In academia and medical research, the majority of my writing involved research grants and publication manuscripts. Success in one drove success in the other, a relationship that some of us saw as a “vicious cycle” and others as an “upward spiral.” More planning efforts went toward the research than the publication. Of course the main objective was to obtain and communicate good results from well-designed investigations, but equally important were tenure, professional advancement and funding to keep the lab operating.
In most research “communities” the major players are well known to each other. Each has a certain perception of the others. I’m not crazy about the term “branding,” but that is what it comes down to; branding of both labs and researchers that is largely determined by funding and publications. In the world of pharma, the identities and characteristics of most products are established well before they are licensed and marketed. Much of this is achieved through publication of the clinical trial results supporting the product’s registration and licensing by regulatory authorities (e.g. the FDA in the US or the EMA in Europe). Publication of post-marketing trials continues this “branding” process.
A good publications plan assures that the market is ready for the product at the same time that the product is ready for market. So what is it all about? The primary objective of a publication plan is to show how clinical trial results can be communicated at congresses and in peer-reviewed publications in a timely manner, i.e., within a year or two of study completion. As a rule, there should be original, primary research publication reporting on each trial and at least one congress presentation. Why is this important? Investigators and study sponsors must post their clinical trials on publicly accessible internet sites, such as www.clinicaltrials.gov, before enrolment begins. The absence of subsequent publications thus becomes noticeable. Additionally, publications are just about the only chance for a peer-reviewed, validated discussion on the significance of trial results. So what do you base your plan on? Start with a list of ongoing and planned trials and a folder full of protocols and clinical trial summaries. Given the info in the protocols and summaries, submission deadlines for relevant congresses can be matched to trials as data become available, and timelines can be generated for the primary publications of the trial results.
Choosing journals and identifying authors ought to be part of your plan too, but that’s beyond the scope of this short blog piece (more about that another time). Additional, secondary publications including subgroup analyses, topics for pooled data analyses, post-hoc analyses, systematic reviews and the resources required for them, such as statistical analyses, can also be proposed as well as publications for additional audiences with re-analysis of data. However, duplicate publication of results must be avoided. How is all this done? Many pharma companies have organized publication steering committees to help ensure appropriate, efficient, and complete communication of results. Formalized publication procedures to guide manuscript development and submission are also becoming the rule rather than the exception. Planning is thus a team effort, including stakeholders from medical affairs, marketing, regulatory affairs, pharmacovigilance, medical writing, and others. Protocols, study report summaries, product positioning strategies, and competitive benchmarks all contribute to the interpretation of data.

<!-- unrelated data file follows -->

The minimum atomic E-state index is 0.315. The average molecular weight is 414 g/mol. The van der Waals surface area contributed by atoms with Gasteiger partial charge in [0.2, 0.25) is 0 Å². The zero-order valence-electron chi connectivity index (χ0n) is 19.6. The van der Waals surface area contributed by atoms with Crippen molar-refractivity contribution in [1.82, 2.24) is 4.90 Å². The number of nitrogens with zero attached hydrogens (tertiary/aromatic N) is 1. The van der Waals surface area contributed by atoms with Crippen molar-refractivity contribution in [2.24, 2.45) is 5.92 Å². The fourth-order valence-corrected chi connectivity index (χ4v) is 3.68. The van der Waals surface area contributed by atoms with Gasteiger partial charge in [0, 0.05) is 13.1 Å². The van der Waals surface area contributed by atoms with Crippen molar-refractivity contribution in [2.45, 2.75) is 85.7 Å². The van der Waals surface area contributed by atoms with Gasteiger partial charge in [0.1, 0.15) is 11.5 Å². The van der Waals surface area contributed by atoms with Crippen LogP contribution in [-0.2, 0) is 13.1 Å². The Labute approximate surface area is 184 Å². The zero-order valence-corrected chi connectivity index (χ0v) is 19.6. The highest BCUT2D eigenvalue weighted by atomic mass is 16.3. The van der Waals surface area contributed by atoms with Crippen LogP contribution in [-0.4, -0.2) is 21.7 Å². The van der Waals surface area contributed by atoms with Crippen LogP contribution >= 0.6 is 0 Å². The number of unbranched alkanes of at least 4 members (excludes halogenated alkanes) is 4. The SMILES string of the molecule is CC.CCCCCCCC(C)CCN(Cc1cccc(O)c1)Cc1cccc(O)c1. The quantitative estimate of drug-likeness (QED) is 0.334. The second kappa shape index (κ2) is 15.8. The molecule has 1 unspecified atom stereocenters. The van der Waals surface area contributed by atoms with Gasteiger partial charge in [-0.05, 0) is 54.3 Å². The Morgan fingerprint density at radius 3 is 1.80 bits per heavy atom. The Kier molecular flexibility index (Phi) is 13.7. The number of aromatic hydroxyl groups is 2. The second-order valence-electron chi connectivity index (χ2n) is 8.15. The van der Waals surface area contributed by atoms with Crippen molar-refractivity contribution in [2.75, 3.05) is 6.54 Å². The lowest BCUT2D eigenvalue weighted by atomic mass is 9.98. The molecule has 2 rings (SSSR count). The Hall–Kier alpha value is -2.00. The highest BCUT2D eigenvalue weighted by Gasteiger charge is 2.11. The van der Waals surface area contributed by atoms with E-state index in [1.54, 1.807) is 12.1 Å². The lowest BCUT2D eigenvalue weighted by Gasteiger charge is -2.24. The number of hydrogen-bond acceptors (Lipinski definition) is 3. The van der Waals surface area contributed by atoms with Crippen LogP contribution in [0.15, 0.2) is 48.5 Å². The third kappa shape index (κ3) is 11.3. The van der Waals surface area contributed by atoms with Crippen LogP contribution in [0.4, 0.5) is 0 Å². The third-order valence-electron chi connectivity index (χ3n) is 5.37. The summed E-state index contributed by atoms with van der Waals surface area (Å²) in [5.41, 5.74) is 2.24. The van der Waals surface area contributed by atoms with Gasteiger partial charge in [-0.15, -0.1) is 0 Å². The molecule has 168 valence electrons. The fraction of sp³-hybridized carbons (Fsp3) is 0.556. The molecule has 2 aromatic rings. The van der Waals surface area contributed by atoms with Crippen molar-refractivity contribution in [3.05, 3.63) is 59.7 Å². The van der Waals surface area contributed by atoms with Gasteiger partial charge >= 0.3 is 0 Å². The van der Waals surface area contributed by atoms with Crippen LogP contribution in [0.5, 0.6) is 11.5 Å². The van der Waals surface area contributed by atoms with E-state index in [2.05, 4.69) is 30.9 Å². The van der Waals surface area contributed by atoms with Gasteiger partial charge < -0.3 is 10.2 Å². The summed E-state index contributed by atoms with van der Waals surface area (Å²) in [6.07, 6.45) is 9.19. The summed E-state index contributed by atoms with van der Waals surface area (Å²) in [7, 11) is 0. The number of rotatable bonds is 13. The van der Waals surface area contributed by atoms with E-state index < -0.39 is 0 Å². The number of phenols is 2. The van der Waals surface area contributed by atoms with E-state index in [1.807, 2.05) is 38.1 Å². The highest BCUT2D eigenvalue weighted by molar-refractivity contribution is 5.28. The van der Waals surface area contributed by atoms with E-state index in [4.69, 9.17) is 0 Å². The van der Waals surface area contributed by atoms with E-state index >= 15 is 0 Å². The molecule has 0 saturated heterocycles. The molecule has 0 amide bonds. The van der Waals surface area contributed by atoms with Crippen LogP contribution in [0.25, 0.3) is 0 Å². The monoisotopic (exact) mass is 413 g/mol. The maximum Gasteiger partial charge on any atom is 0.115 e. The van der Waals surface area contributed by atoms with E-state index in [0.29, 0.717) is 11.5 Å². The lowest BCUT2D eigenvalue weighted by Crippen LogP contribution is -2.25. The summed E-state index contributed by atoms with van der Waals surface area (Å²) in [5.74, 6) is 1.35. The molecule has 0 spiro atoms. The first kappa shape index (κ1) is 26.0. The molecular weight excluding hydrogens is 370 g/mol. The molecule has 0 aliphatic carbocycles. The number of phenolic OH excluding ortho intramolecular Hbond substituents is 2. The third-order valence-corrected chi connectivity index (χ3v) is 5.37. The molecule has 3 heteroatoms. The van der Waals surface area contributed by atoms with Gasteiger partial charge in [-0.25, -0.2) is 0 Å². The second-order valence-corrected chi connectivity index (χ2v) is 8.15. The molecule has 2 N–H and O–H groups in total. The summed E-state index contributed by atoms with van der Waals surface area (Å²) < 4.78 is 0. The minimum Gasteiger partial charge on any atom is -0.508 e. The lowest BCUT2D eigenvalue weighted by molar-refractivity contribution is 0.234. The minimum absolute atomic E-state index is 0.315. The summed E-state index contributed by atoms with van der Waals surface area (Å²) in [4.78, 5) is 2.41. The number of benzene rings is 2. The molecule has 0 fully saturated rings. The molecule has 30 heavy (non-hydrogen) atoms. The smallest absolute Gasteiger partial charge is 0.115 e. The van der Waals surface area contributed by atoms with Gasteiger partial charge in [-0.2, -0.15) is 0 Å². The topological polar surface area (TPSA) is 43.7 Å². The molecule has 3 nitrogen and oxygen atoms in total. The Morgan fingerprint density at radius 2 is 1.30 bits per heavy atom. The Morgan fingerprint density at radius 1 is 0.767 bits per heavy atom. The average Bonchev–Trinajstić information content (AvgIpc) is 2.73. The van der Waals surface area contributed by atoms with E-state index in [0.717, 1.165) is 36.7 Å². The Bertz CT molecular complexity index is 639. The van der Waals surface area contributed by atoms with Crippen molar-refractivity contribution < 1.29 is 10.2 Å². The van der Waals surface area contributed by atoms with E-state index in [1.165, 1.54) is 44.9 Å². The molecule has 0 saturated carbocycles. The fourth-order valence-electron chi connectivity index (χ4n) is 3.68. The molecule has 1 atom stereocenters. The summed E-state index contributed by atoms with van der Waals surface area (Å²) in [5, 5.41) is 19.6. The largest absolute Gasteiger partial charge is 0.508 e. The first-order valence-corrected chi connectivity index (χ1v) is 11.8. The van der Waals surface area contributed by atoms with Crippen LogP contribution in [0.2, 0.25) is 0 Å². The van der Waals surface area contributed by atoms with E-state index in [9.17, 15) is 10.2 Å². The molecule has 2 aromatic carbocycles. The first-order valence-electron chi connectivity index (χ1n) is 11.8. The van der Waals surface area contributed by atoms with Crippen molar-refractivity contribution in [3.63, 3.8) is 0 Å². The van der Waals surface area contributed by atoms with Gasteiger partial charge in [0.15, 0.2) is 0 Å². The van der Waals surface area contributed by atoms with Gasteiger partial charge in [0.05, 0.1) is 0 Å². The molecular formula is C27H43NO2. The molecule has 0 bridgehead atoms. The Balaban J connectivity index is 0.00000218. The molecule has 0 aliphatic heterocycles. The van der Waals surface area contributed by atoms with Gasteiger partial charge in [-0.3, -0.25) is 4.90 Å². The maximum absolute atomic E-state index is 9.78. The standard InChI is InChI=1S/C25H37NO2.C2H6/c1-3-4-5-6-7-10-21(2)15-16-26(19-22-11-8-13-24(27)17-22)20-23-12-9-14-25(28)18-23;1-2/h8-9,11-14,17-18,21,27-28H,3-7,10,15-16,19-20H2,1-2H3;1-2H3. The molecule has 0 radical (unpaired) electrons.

Essentially, these determine what can legitimately be said about the trial results within the specific medical, clinical and regulatory contexts. Steering committee activities concerned with a specific publication plan may be organized by internal publication managers with or without the assistance of project managers, medico-marketing consultants, and writers from external agencies. That’s just some of my take on pub planning, and it’s just the “tip of the iceberg” so to speak, with more being unsaid than said. It was hard to pick a point at which to stop the blog. Want more info? Try the “The Publication Plan” discussion group at LinkedIn.com and check out the International Publication Planning Association (TIPPA) website at http://www.publicationplanningassociation.org/. The International Society for Medical Publication Professionals (ISMPP) at http://www.ismpp.org/ also has pub planning resources.
To get some ideas on how pub planning relates to pub writing, take a look at their guidelines in Good Publication Practice (GPP and GPP2) on their website and published in the British Medical Journal (BMJ) (2009;339:b4330). Well, cheers and bye for now. If there are other aspects of pub planning you’d like me to give my views on, just ask in a comment.